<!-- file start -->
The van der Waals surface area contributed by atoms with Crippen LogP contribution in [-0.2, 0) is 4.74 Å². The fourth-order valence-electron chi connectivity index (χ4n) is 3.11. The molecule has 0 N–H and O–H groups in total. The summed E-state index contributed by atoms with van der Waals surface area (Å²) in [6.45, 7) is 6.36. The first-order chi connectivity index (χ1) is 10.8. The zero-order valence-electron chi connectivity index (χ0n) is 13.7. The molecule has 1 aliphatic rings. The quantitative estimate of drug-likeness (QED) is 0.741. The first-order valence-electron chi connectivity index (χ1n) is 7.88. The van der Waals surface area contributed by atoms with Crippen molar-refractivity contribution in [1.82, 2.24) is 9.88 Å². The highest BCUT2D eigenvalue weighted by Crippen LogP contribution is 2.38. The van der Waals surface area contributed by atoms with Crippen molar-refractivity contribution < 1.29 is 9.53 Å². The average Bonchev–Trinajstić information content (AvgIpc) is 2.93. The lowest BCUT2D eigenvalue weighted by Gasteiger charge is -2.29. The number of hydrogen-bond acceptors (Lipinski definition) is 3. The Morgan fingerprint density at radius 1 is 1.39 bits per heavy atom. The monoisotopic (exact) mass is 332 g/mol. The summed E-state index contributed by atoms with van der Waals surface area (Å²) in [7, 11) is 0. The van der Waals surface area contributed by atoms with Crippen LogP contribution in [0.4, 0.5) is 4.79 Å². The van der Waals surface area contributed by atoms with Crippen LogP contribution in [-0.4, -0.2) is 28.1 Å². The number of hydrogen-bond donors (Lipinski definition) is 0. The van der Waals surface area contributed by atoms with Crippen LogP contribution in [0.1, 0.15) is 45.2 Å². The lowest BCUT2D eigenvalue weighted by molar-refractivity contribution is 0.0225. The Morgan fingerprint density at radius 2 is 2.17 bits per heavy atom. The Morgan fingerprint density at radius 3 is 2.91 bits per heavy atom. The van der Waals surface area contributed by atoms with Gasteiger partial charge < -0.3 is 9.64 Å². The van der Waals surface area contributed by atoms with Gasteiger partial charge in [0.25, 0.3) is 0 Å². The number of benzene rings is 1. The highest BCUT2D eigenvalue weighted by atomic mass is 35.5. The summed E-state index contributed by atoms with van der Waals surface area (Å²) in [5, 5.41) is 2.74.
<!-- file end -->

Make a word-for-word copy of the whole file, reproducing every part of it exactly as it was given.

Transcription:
The van der Waals surface area contributed by atoms with Crippen LogP contribution in [-0.2, 0) is 4.74 Å². The fourth-order valence-electron chi connectivity index (χ4n) is 3.11. The molecule has 0 N–H and O–H groups in total. The summed E-state index contributed by atoms with van der Waals surface area (Å²) in [6.45, 7) is 6.36. The first-order chi connectivity index (χ1) is 10.8. The zero-order valence-electron chi connectivity index (χ0n) is 13.7. The molecule has 1 aliphatic rings. The quantitative estimate of drug-likeness (QED) is 0.741. The first-order valence-electron chi connectivity index (χ1n) is 7.88. The van der Waals surface area contributed by atoms with Crippen molar-refractivity contribution in [1.82, 2.24) is 9.88 Å². The highest BCUT2D eigenvalue weighted by Crippen LogP contribution is 2.38. The van der Waals surface area contributed by atoms with Crippen molar-refractivity contribution < 1.29 is 9.53 Å². The average Bonchev–Trinajstić information content (AvgIpc) is 2.93. The lowest BCUT2D eigenvalue weighted by Gasteiger charge is -2.29. The number of hydrogen-bond acceptors (Lipinski definition) is 3. The Morgan fingerprint density at radius 1 is 1.39 bits per heavy atom. The monoisotopic (exact) mass is 332 g/mol. The summed E-state index contributed by atoms with van der Waals surface area (Å²) in [7, 11) is 0. The van der Waals surface area contributed by atoms with Crippen LogP contribution in [0.4, 0.5) is 4.79 Å². The van der Waals surface area contributed by atoms with Crippen LogP contribution in [-0.4, -0.2) is 28.1 Å². The number of hydrogen-bond donors (Lipinski definition) is 0. The van der Waals surface area contributed by atoms with Crippen LogP contribution in [0.1, 0.15) is 45.2 Å². The lowest BCUT2D eigenvalue weighted by molar-refractivity contribution is 0.0225. The Morgan fingerprint density at radius 2 is 2.17 bits per heavy atom. The Morgan fingerprint density at radius 3 is 2.91 bits per heavy atom. The van der Waals surface area contributed by atoms with Gasteiger partial charge < -0.3 is 9.64 Å². The van der Waals surface area contributed by atoms with Gasteiger partial charge in [0.25, 0.3) is 0 Å². The number of benzene rings is 1. The highest BCUT2D eigenvalue weighted by atomic mass is 35.5. The summed E-state index contributed by atoms with van der Waals surface area (Å²) in [5, 5.41) is 2.74.